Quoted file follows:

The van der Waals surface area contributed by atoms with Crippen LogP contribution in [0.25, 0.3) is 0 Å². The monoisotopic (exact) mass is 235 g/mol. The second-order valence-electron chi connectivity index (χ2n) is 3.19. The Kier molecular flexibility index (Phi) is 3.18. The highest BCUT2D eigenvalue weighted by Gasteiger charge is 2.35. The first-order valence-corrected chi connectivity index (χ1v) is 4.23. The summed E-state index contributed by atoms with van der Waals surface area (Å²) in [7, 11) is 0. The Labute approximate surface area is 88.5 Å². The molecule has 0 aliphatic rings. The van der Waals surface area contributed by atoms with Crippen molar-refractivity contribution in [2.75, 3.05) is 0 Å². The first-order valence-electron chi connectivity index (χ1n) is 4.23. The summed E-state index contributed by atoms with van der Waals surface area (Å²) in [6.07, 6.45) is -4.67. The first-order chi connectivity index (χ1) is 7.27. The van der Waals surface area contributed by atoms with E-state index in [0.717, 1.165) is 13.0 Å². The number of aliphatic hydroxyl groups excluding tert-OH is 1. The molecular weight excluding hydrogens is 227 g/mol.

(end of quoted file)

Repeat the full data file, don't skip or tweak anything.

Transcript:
The van der Waals surface area contributed by atoms with Crippen LogP contribution in [0.25, 0.3) is 0 Å². The monoisotopic (exact) mass is 235 g/mol. The second-order valence-electron chi connectivity index (χ2n) is 3.19. The Kier molecular flexibility index (Phi) is 3.18. The highest BCUT2D eigenvalue weighted by Gasteiger charge is 2.35. The first-order valence-corrected chi connectivity index (χ1v) is 4.23. The summed E-state index contributed by atoms with van der Waals surface area (Å²) in [7, 11) is 0. The Labute approximate surface area is 88.5 Å². The molecule has 0 aliphatic rings. The van der Waals surface area contributed by atoms with Crippen molar-refractivity contribution in [2.75, 3.05) is 0 Å². The first-order valence-electron chi connectivity index (χ1n) is 4.23. The summed E-state index contributed by atoms with van der Waals surface area (Å²) in [6.07, 6.45) is -4.67. The first-order chi connectivity index (χ1) is 7.27. The van der Waals surface area contributed by atoms with E-state index in [0.717, 1.165) is 13.0 Å². The number of aliphatic hydroxyl groups excluding tert-OH is 1. The molecular weight excluding hydrogens is 227 g/mol.